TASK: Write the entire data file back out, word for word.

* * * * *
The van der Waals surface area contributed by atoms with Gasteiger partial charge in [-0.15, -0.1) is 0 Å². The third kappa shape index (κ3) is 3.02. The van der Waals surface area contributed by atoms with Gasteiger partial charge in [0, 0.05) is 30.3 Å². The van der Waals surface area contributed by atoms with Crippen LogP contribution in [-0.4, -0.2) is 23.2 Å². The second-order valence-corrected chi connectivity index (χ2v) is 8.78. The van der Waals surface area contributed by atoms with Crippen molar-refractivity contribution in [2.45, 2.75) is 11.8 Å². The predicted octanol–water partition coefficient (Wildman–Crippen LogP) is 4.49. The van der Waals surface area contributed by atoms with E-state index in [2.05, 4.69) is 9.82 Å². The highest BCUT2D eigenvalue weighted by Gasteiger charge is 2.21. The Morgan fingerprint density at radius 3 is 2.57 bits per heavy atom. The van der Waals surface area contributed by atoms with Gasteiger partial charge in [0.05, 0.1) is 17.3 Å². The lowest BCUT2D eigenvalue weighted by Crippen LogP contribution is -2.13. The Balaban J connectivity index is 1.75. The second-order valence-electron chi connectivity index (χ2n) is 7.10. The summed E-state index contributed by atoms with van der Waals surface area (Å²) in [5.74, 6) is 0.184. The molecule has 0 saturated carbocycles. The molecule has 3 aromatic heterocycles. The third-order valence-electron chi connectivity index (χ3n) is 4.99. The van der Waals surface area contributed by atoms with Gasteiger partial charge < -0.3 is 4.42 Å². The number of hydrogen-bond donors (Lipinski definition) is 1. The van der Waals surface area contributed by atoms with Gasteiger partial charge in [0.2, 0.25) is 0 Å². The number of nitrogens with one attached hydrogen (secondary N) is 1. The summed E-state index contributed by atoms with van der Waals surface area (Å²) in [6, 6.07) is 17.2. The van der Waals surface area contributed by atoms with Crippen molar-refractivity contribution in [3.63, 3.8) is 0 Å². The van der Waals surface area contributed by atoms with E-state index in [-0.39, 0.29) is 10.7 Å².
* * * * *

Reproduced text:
The van der Waals surface area contributed by atoms with Gasteiger partial charge in [-0.15, -0.1) is 0 Å². The third kappa shape index (κ3) is 3.02. The van der Waals surface area contributed by atoms with Gasteiger partial charge in [0, 0.05) is 30.3 Å². The van der Waals surface area contributed by atoms with Crippen LogP contribution in [-0.4, -0.2) is 23.2 Å². The second-order valence-corrected chi connectivity index (χ2v) is 8.78. The van der Waals surface area contributed by atoms with Crippen molar-refractivity contribution in [2.45, 2.75) is 11.8 Å². The predicted octanol–water partition coefficient (Wildman–Crippen LogP) is 4.49. The van der Waals surface area contributed by atoms with E-state index in [2.05, 4.69) is 9.82 Å². The highest BCUT2D eigenvalue weighted by Gasteiger charge is 2.21. The Morgan fingerprint density at radius 3 is 2.57 bits per heavy atom. The van der Waals surface area contributed by atoms with Gasteiger partial charge in [0.05, 0.1) is 17.3 Å². The lowest BCUT2D eigenvalue weighted by Crippen LogP contribution is -2.13. The Balaban J connectivity index is 1.75. The second-order valence-electron chi connectivity index (χ2n) is 7.10. The summed E-state index contributed by atoms with van der Waals surface area (Å²) in [5.74, 6) is 0.184. The molecule has 0 saturated carbocycles. The molecule has 3 aromatic heterocycles. The third-order valence-electron chi connectivity index (χ3n) is 4.99. The van der Waals surface area contributed by atoms with Gasteiger partial charge < -0.3 is 4.42 Å². The number of hydrogen-bond donors (Lipinski definition) is 1. The van der Waals surface area contributed by atoms with Gasteiger partial charge in [0.2, 0.25) is 0 Å². The number of nitrogens with one attached hydrogen (secondary N) is 1. The summed E-state index contributed by atoms with van der Waals surface area (Å²) in [6, 6.07) is 17.2. The van der Waals surface area contributed by atoms with Crippen molar-refractivity contribution in [3.63, 3.8) is 0 Å². The van der Waals surface area contributed by atoms with E-state index in [-0.39, 0.29) is 10.7 Å².